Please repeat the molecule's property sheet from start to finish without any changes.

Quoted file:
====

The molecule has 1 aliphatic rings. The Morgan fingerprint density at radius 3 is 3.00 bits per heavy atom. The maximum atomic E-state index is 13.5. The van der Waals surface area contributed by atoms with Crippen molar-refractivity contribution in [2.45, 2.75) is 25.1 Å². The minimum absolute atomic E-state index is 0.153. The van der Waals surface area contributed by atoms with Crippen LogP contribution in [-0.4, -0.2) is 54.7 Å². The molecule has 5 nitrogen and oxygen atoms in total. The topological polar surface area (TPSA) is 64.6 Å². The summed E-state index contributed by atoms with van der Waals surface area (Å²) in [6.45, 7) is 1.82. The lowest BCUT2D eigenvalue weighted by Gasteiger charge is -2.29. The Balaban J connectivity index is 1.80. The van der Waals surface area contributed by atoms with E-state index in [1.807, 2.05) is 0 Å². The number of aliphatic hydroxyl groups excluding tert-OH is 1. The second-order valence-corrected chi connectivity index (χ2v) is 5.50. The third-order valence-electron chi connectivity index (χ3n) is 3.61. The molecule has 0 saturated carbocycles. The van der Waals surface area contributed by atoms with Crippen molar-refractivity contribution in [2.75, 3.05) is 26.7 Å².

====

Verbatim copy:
The molecule has 1 aliphatic rings. The Morgan fingerprint density at radius 3 is 3.00 bits per heavy atom. The maximum atomic E-state index is 13.5. The van der Waals surface area contributed by atoms with Crippen molar-refractivity contribution in [2.45, 2.75) is 25.1 Å². The minimum absolute atomic E-state index is 0.153. The van der Waals surface area contributed by atoms with Crippen LogP contribution in [-0.4, -0.2) is 54.7 Å². The molecule has 5 nitrogen and oxygen atoms in total. The topological polar surface area (TPSA) is 64.6 Å². The summed E-state index contributed by atoms with van der Waals surface area (Å²) in [6.45, 7) is 1.82. The lowest BCUT2D eigenvalue weighted by Gasteiger charge is -2.29. The Balaban J connectivity index is 1.80. The van der Waals surface area contributed by atoms with E-state index in [1.807, 2.05) is 0 Å². The number of aliphatic hydroxyl groups excluding tert-OH is 1. The second-order valence-corrected chi connectivity index (χ2v) is 5.50. The third-order valence-electron chi connectivity index (χ3n) is 3.61. The molecule has 0 saturated carbocycles. The van der Waals surface area contributed by atoms with Crippen molar-refractivity contribution in [2.75, 3.05) is 26.7 Å².